Tag:Kentucky
Posted on: May 2, 2011 2:55 pm
Edited on: May 2, 2011 3:00 pm
 

Knight truly debating a return to UK? Unlikely.

Posted by Matt Norlander

Try not to read too much into it, that's all I can say to Kentucky fans and those who are looking for a story where it probably doesn't exist. Taking this with a grain of salt, that's probably the safest bet. But Brandon Knight, nevertheless, did tell a group of students that he was "50-50" on returning to the University of Kentucky next season.

It's not going to happen, but in the relatively slow first-week-of-May news cycle for college basketball, this qualifies as something to build a blog post around. Primarily because: If Knight goes back, Kentucky's on North Carolina's level. And I can't deny I'd love to see him back.

I've written here before about the unexpected return of so many good college players, and I'd love it if Knight decided to head back to Lexington, giving our sport yet another boost of hype heading into the 2011-12 campaign. But at this point, unless he really suffers at teams' workouts, Knight's as good as gone, as he should be.

The encouraging thing about Knight's right to waffle: he's the most NBA-ready player Kentucky has. If he's unsure, what about his teammates who've also already put their names into the pool? Terrence Jones is solid in some areas, but there's a lot of need for improvement in his game. Junior DeAndre Liggins, the defensive specialist who also declared, is physically ready for the next level, but his offensive game has miles and miles to go, even if he his a sneaky-good 3-point shooter.

No chance all three come back, but one of them very easily could. Liggins is seen as a second-round pick; Jones could conceivably play his way into the top-five in the 2012 Draft, should he choose to spurn immediate millions now.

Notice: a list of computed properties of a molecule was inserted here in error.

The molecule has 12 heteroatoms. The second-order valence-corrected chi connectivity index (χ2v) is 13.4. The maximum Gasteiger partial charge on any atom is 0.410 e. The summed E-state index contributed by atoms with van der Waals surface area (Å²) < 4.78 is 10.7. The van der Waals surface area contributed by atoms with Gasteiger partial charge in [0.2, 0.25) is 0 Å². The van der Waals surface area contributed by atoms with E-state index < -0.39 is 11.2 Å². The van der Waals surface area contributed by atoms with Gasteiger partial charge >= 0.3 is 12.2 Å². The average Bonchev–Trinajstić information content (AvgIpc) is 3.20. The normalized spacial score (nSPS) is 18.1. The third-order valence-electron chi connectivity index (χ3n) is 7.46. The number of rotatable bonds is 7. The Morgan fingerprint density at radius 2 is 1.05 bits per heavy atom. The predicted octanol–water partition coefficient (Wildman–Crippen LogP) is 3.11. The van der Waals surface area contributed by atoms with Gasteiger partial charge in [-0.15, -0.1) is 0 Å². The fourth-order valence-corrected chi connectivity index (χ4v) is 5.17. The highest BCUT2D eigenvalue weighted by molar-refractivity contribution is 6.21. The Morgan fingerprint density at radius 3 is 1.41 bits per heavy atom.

The triumvirate has six days left. The deadline to withdraw is May 8. If even one of them is with the Wildcats next season, we'll have a tight preseason race at the top.

Photo: AP

Category: NCAAB
Posted on: April 30, 2011 4:12 pm
Edited on: May 1, 2011 4:32 pm
 

Butler's Howard wins dubious award



Posted by Eric Angevine

What's in a name? The immortal bard would have us believe that a rose by any other name would smell as sweet.

But what if you call a rose the Eddie Sutton Tustenugee award? How does that smell?

Butler Bulldogs senior forward Matt Howard was selected by a national media panel to receive a postseason honor by that name, and will be honored at the Tulsa Sports Charities Legends in Sports Dinner on April 31.

The purpose of the newly-created award - to honor a DI player who exhibits tenacity, dedication, discipline and unselfishness - is unmockable. The John and Judy Marshall Foundation has chosen the right player for the honor, without a doubt. The name of the award, on the other hand, might be a tad more risible.

The Tulsa World explained the name in a little more depth in an April 29 article.

The “tustenugee” word in the award’s title comes from the language of the Muscogee (Creek) Nation. The word translates to “warrior.”

“With this award, we are honoring a great player, a warrior, Matt Howard, who places team above self, while also paying homage to a coach, Eddie Sutton, whose legacy is steeped in discipline and dedication,” said director of Tulsa Sports Charities Tommy Thompson in a press release.

Tustenugee sounds like a great word, but definitely one that will draw a snicker. What bothers me a bit more is the second paragraph in that quote.